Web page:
Construction may have taken only a year and a half, but the quest for a fire station in the Crosspointe area stretches back 20 years.
The brand new Crosspointe Fire and Rescue Station 41 celebrated its grand opening Saturday, July 21 with fanfare, guided tours and a traditional "uncoupling of the hose" ceremony, similar to a ribbon-cutting.
"One of the great responsibilities of local government is public safety," said Fairfax County Board of Supervisors Chairman Gerry Connolly (D-At-large) at Saturday's opening. "We've got to make sure everybody has got access to protection that is the best in the country." Introducing the soon-to-retire Supervisor Elaine McConnell (R-Springfield), Connolly credited her with leading the 20-year effort to have a station built that would provide quality protection to the area.
"This is a very special day for me," said McConnell, noting that 13 locations had been examined for the station, "and none of seemed to be suitable until this piece of land became available." She also expressed her gratitude to the men and women who would man the station, asserting, "I know we have the best fire department in the country."
Following the ceremony, McConnell said she had pushed for the station because Fairfax County has a goal of a six-minute response time for emergency life-support services. "This area was not in the six-minute response time as often as it should be," she said.
Planning Commissioner Peter Murphy (Springfield) said residents had shared McConnell’s interest in opening station. "I would be remiss if I didn't thank the people from this community," he said, noting that citizens had "loudly, vocally" supported the station's construction. "That's not always the case," said Murphy.
Fire Department Capt. James Hendrick announced that the Crosspointe Fire Station applied for Leadership in Energy and Environmental Design (LEED) certification from the U.S. Green Building Council and may be the first Fairfax County-owned building to be certified. He said the station's "green" features would allow it to use less energy and provide a healthier environment for the firefighters, as well as making it more environmentally friendly. Hendrick said one other county building is also applying for LEED certification, and the two are locked in a bit of a race.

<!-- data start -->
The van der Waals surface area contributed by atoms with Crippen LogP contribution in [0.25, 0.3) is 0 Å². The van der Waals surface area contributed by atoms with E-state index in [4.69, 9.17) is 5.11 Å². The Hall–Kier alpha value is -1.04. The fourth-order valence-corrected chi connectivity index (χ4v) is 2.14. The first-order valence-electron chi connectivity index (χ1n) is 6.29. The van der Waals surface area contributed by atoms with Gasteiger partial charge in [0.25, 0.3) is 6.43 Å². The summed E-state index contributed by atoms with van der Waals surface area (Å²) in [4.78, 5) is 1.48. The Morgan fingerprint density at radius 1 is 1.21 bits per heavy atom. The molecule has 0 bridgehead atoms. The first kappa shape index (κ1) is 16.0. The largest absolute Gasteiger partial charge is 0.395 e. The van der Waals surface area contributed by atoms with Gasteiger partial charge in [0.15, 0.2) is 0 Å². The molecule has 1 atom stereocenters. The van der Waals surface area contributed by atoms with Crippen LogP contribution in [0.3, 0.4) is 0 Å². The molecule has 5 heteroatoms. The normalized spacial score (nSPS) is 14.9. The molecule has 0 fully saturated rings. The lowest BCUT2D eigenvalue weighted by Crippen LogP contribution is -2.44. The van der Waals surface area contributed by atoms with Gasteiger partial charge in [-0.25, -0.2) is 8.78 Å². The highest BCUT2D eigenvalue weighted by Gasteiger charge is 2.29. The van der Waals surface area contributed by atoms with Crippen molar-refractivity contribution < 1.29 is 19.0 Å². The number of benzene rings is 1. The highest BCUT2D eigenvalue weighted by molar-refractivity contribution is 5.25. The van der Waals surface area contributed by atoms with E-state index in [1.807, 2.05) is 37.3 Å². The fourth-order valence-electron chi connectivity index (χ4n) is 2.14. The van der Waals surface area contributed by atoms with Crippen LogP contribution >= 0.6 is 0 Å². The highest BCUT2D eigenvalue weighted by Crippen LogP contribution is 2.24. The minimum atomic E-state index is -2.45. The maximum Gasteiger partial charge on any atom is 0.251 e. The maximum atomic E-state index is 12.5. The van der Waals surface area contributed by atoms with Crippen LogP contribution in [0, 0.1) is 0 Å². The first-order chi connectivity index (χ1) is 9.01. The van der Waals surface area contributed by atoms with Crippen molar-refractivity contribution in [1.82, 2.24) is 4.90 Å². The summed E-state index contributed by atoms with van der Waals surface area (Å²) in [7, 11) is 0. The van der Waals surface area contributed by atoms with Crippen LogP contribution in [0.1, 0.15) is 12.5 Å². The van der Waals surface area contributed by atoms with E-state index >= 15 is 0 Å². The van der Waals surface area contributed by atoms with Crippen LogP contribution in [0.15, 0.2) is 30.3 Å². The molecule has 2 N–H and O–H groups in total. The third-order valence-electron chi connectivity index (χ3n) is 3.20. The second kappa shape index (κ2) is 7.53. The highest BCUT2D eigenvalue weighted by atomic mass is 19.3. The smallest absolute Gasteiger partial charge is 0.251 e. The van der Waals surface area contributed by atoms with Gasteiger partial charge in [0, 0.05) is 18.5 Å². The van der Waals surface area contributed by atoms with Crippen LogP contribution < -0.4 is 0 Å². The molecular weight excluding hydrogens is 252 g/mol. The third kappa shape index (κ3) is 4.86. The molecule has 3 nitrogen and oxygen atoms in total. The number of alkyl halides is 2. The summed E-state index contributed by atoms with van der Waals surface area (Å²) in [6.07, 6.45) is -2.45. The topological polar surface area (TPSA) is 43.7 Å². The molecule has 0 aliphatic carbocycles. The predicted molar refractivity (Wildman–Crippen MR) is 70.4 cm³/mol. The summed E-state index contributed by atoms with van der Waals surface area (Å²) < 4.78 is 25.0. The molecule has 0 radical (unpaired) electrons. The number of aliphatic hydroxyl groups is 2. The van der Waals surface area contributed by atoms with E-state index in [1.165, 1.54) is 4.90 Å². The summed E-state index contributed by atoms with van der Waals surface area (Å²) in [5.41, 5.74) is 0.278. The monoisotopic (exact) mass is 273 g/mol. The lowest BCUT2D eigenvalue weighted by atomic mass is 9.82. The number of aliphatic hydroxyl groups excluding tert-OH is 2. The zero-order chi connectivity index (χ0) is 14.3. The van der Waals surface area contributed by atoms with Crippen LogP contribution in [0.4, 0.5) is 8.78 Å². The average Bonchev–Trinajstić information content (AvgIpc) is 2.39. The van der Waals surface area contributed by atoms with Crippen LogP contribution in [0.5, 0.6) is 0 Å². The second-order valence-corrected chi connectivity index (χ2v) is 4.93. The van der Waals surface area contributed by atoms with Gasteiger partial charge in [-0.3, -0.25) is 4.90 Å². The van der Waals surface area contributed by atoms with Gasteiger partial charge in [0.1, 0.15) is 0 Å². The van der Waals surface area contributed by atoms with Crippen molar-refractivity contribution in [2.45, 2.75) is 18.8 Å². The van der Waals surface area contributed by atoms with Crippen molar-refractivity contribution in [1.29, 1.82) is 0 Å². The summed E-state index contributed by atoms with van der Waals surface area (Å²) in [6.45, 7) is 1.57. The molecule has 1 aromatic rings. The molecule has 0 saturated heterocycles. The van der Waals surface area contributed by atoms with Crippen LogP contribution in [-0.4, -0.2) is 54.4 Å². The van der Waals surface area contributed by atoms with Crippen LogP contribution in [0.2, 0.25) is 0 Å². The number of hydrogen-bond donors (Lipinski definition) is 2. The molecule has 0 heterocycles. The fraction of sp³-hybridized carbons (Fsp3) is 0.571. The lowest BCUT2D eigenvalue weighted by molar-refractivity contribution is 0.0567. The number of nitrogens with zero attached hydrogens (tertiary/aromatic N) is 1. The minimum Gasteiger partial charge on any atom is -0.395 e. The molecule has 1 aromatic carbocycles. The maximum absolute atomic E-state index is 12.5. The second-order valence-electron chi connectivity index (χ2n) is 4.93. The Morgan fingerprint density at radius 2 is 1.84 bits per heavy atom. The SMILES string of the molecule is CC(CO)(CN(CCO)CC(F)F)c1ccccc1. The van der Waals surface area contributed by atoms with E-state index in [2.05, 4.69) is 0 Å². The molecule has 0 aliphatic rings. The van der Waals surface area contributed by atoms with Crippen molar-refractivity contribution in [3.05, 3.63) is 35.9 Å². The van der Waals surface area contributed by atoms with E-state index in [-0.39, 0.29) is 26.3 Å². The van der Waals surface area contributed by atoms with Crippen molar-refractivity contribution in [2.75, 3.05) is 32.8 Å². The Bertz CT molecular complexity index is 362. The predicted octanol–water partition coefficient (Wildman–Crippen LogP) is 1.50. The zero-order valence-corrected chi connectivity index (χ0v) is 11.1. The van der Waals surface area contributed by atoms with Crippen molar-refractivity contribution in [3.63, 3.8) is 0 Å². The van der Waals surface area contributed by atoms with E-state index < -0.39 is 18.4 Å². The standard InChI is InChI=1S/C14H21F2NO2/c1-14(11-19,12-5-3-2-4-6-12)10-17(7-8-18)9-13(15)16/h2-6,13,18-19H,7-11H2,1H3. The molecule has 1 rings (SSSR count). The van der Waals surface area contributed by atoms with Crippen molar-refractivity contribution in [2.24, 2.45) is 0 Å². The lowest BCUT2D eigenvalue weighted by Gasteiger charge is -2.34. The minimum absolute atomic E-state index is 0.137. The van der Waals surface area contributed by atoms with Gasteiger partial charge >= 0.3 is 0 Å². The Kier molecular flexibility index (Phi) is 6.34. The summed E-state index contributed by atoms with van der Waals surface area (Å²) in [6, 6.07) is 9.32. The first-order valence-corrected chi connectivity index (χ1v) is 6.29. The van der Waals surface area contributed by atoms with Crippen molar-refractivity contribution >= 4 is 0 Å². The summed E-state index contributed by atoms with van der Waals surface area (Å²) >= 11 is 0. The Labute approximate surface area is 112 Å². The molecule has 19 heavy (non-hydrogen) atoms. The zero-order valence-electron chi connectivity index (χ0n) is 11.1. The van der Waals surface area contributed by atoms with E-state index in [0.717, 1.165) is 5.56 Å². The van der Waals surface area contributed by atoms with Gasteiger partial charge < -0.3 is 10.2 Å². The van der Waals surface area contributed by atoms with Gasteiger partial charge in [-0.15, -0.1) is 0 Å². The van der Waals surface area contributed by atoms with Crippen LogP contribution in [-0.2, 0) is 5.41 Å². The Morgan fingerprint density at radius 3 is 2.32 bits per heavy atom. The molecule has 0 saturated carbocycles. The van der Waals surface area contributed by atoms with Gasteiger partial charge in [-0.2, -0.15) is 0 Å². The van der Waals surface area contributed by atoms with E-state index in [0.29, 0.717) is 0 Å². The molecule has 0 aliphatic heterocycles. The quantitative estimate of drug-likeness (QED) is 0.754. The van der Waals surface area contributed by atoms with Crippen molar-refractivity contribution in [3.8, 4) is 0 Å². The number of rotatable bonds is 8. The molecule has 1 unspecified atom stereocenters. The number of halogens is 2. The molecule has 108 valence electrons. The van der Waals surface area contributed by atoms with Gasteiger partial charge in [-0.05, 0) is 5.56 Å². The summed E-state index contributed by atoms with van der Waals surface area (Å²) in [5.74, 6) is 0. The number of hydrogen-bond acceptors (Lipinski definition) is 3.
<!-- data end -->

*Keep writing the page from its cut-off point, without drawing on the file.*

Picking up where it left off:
McConnell said she had asked the Board of Supervisors for an economic study on the effectiveness of green building practices. "I want to be sure they're economically sound," she said.
AMONG THE STATION’S environmentally friendly features are natural lighting, energy-efficient climate control, recycled and nontoxic materials, reflective roofing materials, cork and bamboo floors, and wheatboard cabinets.
Illustrating the need for the station, Fire Chief Ronald Mastin noted that since it became operational on May 7, it has responded to over 100 emergencies in the area. "I want to remind the citizens, we're here to serve you," Mastin said. "Feel free to stop in." He added that the station will host an open house in the fall.
The station is a 14,800-square-foot building on almost six acres of land near the intersection of Ox and Hampton roads. It houses 39 personnel on three separate shifts and serves the communities of Hampton Woods, Crosspointe, Virginia Estates, Southpointe, Lorfax Heights and Lorton.